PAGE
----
To address the energy crisis, John McCain has been touting an "all of the above" plan that includes drilling as well as alternative energy. According to a new Quinnipiac University poll of likely voters, most Americans are receptive to this inclusive approach.
Nearly 90 percent of respondents rated the economy as "not so good" or "poor." And, not surprisingly, their biggest economic concern was high gasoline prices. The recent drop at the pump appears to have triggered a significant decline in this figure -- from 50 percent on July 15 to 34 percent in the latest survey. But although only 1 in 10 said the energy crisis or gas prices were the "most important problem facing the country today" (compared to 44 percent for the economy), this is the highest number Quinnipiac has recorded for energy costs in seven years of polling on this question.
Quinnipiac pollsters found that most Americans support nearly every measure that's been put on the table to address the energy crisis. A majority of respondents support domestic drilling, whether it's offshore or in Alaska's national wildlife refuge (62 percent and 51 percent, respectively). On top of that, nearly 60 percent said they favor building new nuclear power plants, and an overwhelming 87 percent support government-funded programs to develop renewable energy. The only proposal that didn't garner majority support was releasing oil from the Strategic Petroleum Reserve; still, 45 percent supported this measure as well.
The shift in Congress toward supporting some form of domestic drilling -- most notably by House Speaker Nancy Pelosi, D-Calif., last week -- appears to have resonated with left-leaning voters. While overwhelming majorities of Republican respondents support drilling both offshore and in ANWR, exactly half of Democrats said they, too, support offshore drilling. By a narrow margin, more Democrats than Republicans support tapping into the oil reserve, echoing Barack Obama's shift in support of this proposal earlier this month.
Pollsters found mixed results when they inquired about which presidential candidate is best equipped to solve the energy crisis. While a plurality of 37 percent chose Obama, McCain trails only narrowly at 32 percent. Three in every 10 respondents, however, said they didn't know or declined to answer. Nonetheless, the Illinois senator continues to garner the most confidence from voters on the economy overall. Almost 40 percent said the economy would improve under an Obama presidency, while a scant 20 percent said the same of McCain.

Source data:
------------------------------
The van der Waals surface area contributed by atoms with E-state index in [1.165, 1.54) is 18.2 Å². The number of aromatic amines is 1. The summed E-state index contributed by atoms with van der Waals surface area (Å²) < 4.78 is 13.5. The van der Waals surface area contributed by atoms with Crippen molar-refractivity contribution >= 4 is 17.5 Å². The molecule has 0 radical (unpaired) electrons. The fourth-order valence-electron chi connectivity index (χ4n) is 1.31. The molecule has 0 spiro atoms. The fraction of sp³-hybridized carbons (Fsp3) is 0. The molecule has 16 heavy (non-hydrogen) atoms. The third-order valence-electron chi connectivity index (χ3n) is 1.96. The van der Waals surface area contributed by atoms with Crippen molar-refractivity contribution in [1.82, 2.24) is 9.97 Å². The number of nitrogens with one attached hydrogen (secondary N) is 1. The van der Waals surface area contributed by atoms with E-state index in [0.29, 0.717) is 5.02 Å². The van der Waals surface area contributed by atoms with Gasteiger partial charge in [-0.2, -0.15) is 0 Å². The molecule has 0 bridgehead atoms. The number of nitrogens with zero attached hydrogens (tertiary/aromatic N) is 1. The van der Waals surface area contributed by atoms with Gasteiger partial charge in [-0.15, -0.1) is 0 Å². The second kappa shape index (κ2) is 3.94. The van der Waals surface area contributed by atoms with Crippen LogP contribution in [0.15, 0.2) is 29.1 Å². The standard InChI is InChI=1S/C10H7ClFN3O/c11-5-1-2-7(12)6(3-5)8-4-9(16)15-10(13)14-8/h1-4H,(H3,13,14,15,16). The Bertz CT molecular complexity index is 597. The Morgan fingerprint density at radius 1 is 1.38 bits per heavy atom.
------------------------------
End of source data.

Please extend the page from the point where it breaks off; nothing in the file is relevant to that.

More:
Most presidential elections boil down to a fierce fight for several key battleground states, and it appears that 2008 will be no different. National Journal asked political insiders which states won by President Bush in 2004 are most likely to flip to the blue column in November, and found remarkable consensus among Democrats and Republicans.
A majority of insiders from both parties agree that Obama has a virtual lock on winning Iowa, as he spent a huge amount of time and resources establishing a strong organization in the Hawkeye State during the primary season while McCain virtually skipped the GOP caucus there. Fifty-one percent of Republicans and 54 percent of Democrats also predict that New Mexico could become Obama country. "Obama's rebound with Hispanic voters, coupled with a massive Democrat registration drive, put him in great position to flip this state," one Republican insider said.
Colorado and Virginia come next on both the Democrats' and Republicans' lists. One Democrat speculated that Colorado will "return the favor" after being selected as the site of this year's Democratic convention. Virginia, meanwhile, has not gone for a Democratic president since 1964, but the Obama campaign has poured huge resources into the commonwealth, and popular local Democrats -- particularly Senate candidate Mark Warner -- could help tip the state. Gov. Tim Kaine, a national co-chair for the Obama campaign, is also rumored to be on the short list of vice presidential picks, and his selection could seal the deal for Obama in the Old Dominion State.
Less certain, but definitely in play, are Nevada and Ohio. A little less than a quarter of Democratic insiders -- and 16 percent of Republican insiders -- see Ohio leaning blue. "The trends in this state amount to a gale-force wind blowing against Republicans," one GOP insider argued. But Hillary Rodham Clinton blew Obama out of the water in the Democratic primary there, and Ohio is home to many blue-collar white voters who still seem hesitant about Obama's candidacy. Nevada, meanwhile, is seeing a "booming new Democratic registration edge," according to one Democrat, as well as demographic changes that favor the Dems.